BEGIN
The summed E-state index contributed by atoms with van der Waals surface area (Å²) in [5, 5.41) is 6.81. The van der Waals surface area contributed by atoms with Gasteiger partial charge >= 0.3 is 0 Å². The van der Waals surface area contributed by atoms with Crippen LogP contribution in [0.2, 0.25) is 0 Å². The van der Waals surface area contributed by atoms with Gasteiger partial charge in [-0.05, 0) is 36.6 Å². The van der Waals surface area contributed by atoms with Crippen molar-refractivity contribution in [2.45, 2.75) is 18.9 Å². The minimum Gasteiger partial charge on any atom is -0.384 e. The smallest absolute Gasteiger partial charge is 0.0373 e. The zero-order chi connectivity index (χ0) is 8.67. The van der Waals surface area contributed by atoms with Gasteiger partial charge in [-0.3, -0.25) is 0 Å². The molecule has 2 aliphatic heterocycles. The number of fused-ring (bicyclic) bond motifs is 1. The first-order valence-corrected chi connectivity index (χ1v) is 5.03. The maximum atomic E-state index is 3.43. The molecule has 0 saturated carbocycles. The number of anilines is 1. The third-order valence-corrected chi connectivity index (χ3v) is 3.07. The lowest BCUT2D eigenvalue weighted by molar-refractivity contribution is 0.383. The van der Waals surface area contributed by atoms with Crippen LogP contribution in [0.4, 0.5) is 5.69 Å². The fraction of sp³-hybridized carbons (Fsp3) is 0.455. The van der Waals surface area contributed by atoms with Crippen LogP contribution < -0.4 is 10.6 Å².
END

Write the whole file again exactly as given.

The summed E-state index contributed by atoms with van der Waals surface area (Å²) in [5, 5.41) is 6.81. The van der Waals surface area contributed by atoms with Gasteiger partial charge >= 0.3 is 0 Å². The van der Waals surface area contributed by atoms with Crippen LogP contribution in [0.2, 0.25) is 0 Å². The van der Waals surface area contributed by atoms with Gasteiger partial charge in [-0.05, 0) is 36.6 Å². The van der Waals surface area contributed by atoms with Crippen molar-refractivity contribution in [2.45, 2.75) is 18.9 Å². The minimum Gasteiger partial charge on any atom is -0.384 e. The smallest absolute Gasteiger partial charge is 0.0373 e. The zero-order chi connectivity index (χ0) is 8.67. The van der Waals surface area contributed by atoms with Gasteiger partial charge in [-0.3, -0.25) is 0 Å². The molecule has 2 aliphatic heterocycles. The number of fused-ring (bicyclic) bond motifs is 1. The first-order valence-corrected chi connectivity index (χ1v) is 5.03. The maximum atomic E-state index is 3.43. The molecule has 0 saturated carbocycles. The number of anilines is 1. The third-order valence-corrected chi connectivity index (χ3v) is 3.07. The lowest BCUT2D eigenvalue weighted by molar-refractivity contribution is 0.383. The van der Waals surface area contributed by atoms with Crippen LogP contribution in [0.4, 0.5) is 5.69 Å². The fraction of sp³-hybridized carbons (Fsp3) is 0.455. The van der Waals surface area contributed by atoms with Crippen LogP contribution < -0.4 is 10.6 Å².